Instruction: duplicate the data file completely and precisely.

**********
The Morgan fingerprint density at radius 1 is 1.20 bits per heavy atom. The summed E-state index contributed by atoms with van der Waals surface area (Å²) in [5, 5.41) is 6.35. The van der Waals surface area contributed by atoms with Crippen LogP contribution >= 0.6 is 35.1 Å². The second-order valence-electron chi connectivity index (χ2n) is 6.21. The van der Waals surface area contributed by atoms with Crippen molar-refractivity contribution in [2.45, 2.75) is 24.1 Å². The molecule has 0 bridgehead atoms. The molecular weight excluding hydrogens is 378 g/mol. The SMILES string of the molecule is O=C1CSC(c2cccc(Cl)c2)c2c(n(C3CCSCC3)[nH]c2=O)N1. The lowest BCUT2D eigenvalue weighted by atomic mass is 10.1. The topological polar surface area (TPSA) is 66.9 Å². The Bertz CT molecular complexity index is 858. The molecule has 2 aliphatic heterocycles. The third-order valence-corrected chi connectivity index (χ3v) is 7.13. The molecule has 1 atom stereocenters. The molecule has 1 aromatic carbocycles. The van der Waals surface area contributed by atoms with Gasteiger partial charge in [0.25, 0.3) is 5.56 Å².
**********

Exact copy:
The Morgan fingerprint density at radius 1 is 1.20 bits per heavy atom. The summed E-state index contributed by atoms with van der Waals surface area (Å²) in [5, 5.41) is 6.35. The van der Waals surface area contributed by atoms with Crippen LogP contribution >= 0.6 is 35.1 Å². The second-order valence-electron chi connectivity index (χ2n) is 6.21. The van der Waals surface area contributed by atoms with Crippen molar-refractivity contribution in [2.45, 2.75) is 24.1 Å². The molecule has 0 bridgehead atoms. The molecular weight excluding hydrogens is 378 g/mol. The SMILES string of the molecule is O=C1CSC(c2cccc(Cl)c2)c2c(n(C3CCSCC3)[nH]c2=O)N1. The lowest BCUT2D eigenvalue weighted by atomic mass is 10.1. The topological polar surface area (TPSA) is 66.9 Å². The Bertz CT molecular complexity index is 858. The molecule has 2 aliphatic heterocycles. The third-order valence-corrected chi connectivity index (χ3v) is 7.13. The molecule has 1 atom stereocenters. The molecule has 1 aromatic carbocycles. The van der Waals surface area contributed by atoms with Gasteiger partial charge in [0.25, 0.3) is 5.56 Å².